Introduction

When the Lord Jesus arrived on the planet, we must remember there were people living who were the spiritual children of Abraham by faith. They had, like the patriarch, a true and vital relationship with Jehovah, though they had not yet met Jesus. As the Lord Jesus would later say, “You believe in God, believe also in Me” (Jn 14:1). But a new society was about to be birthed—the Church—constituted of both Jews and Gentiles. And some of those who previously would have been considered the wife of Jehovah (see Jer 31:1-5, 32; Ezek 16:8; Hos 2:14-23) would now being transferred by the Father to the care of His Son, “the Savior of the body” (Eph 5:23).

This new composite group, sharing common life (Rom 12:5; Eph 2:16), was made possible through the death of the Lord Jesus. “For He Himself is our peace, who has made both one, and has broken down the middle wall of separation, having abolished in His flesh the enmity, that is, the law of commandments contained in ordinances, so as to create in Himself one new man from the two [believing Jews and Gentiles], thus making peace, and that He might reconcile them both to God in one body through the cross, thereby putting to death the enmity” (Eph 2:14-16). This is a mystery, withheld from the human race until revealed to Paul (see Eph 3:1-9).

Are We Won to Christ by the Father? Or by the Spirit?

Notice carefully that salvation in the present age is described as involving the Spirit wooing people to Christ, not as the gift of the Father to His Son. Here are some clear statements from the Gospel of John stating as much: “Jesus answered, ‘Most assuredly, I say to you, unless one is born of water and the Spirit, he cannot enter the kingdom of God. That which is born of the flesh is flesh, and that which is born of the Spirit is spirit. Do not marvel that I said to you, “You must be born again.” The wind blows where it wishes, and you hear the sound of it, but cannot tell where it comes from and where it goes. So is everyone who is born of the Spirit” (3:5, 6, 8).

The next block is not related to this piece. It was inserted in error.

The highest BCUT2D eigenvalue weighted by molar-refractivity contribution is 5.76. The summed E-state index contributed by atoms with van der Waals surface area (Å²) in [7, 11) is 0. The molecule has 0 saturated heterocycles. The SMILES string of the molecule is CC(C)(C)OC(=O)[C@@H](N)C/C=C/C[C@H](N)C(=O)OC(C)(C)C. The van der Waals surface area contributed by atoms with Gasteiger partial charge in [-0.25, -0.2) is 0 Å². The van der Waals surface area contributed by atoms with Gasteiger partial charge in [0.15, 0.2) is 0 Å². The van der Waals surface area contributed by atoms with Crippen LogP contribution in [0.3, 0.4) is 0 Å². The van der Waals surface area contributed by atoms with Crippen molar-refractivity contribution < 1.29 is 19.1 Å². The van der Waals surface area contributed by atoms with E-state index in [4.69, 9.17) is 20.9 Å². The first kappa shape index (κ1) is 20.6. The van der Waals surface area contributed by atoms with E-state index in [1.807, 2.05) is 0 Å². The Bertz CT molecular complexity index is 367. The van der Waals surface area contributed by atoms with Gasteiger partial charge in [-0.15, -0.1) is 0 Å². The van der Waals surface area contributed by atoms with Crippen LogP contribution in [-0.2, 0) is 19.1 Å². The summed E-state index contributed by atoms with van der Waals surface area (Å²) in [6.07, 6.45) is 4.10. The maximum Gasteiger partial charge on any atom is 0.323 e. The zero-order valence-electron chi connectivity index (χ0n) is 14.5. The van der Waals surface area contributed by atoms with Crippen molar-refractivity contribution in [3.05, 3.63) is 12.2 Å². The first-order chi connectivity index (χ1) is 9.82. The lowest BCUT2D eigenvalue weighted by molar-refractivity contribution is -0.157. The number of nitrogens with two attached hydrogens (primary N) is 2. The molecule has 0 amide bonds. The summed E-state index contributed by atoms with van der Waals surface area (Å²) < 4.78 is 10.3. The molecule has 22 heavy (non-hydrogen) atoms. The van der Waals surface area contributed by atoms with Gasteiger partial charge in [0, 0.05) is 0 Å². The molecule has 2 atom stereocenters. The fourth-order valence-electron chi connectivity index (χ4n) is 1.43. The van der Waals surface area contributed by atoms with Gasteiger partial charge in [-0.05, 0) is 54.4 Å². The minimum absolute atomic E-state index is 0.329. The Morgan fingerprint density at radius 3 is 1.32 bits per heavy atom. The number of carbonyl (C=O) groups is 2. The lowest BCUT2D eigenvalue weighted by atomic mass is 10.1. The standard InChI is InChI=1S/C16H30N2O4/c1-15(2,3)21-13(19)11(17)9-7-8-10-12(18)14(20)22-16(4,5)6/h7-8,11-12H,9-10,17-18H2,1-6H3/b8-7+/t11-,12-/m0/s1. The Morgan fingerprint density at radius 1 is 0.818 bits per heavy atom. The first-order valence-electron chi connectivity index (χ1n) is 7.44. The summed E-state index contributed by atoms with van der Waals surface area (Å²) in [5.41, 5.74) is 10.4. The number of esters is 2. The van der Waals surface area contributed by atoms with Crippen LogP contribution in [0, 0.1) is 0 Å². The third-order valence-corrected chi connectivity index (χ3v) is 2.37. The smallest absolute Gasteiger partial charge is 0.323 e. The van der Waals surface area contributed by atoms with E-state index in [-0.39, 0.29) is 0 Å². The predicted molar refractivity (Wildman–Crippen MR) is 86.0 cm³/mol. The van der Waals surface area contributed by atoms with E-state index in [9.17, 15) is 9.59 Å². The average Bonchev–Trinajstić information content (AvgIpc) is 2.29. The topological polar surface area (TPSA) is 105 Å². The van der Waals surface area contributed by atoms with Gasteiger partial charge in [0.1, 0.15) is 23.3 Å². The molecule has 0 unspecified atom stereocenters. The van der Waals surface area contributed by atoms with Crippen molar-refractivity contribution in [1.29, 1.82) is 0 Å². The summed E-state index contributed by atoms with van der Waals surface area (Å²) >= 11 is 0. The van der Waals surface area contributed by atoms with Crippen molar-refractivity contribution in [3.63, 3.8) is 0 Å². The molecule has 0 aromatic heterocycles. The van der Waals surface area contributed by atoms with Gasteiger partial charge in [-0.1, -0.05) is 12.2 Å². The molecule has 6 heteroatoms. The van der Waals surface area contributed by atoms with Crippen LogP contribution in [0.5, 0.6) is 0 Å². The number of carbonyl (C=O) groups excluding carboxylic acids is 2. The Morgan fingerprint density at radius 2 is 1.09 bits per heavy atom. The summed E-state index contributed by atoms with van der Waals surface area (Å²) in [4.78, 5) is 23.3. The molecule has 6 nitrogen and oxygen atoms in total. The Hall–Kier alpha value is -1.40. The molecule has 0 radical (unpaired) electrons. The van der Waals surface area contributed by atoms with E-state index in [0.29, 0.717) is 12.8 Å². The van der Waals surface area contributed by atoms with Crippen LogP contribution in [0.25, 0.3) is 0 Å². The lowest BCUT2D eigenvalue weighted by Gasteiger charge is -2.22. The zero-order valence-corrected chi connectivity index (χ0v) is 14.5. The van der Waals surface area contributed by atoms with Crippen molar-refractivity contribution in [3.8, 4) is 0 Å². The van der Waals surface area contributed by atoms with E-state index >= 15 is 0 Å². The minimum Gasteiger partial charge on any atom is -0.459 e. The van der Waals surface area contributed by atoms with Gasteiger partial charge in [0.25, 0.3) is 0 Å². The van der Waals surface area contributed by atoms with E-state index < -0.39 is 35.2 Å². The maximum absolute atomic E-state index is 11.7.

We also read: “It is the Spirit who gives life…” (6:63). No one should doubt the strategic role that the Father has in salvation. “And we have seen and testify that the Father has sent the Son as Savior of the world” (1 Jn 4:14). Ephesians 1:3-5 also describes His blessing of us, the One from whom comes “every good and perfect gift” (Jas 1:17). But clearly the Holy Spirit has been sent into the world to “convict the world of sin, and of righteousness, and of judgment” (Jn 16:8), bringing us to the certain conviction of our need of salvation. When such souls “Repent, and believe in the gospel” (Mk 1:15; see also Acts 20:21), they are regenerated by the Spirit (Titus 3:5) and placed in Christ. Thus when the Lord Jesus speaks of some being given to Him by the Father, this cannot mean in salvation. But then what does it mean?

Who are Abraham’s Children?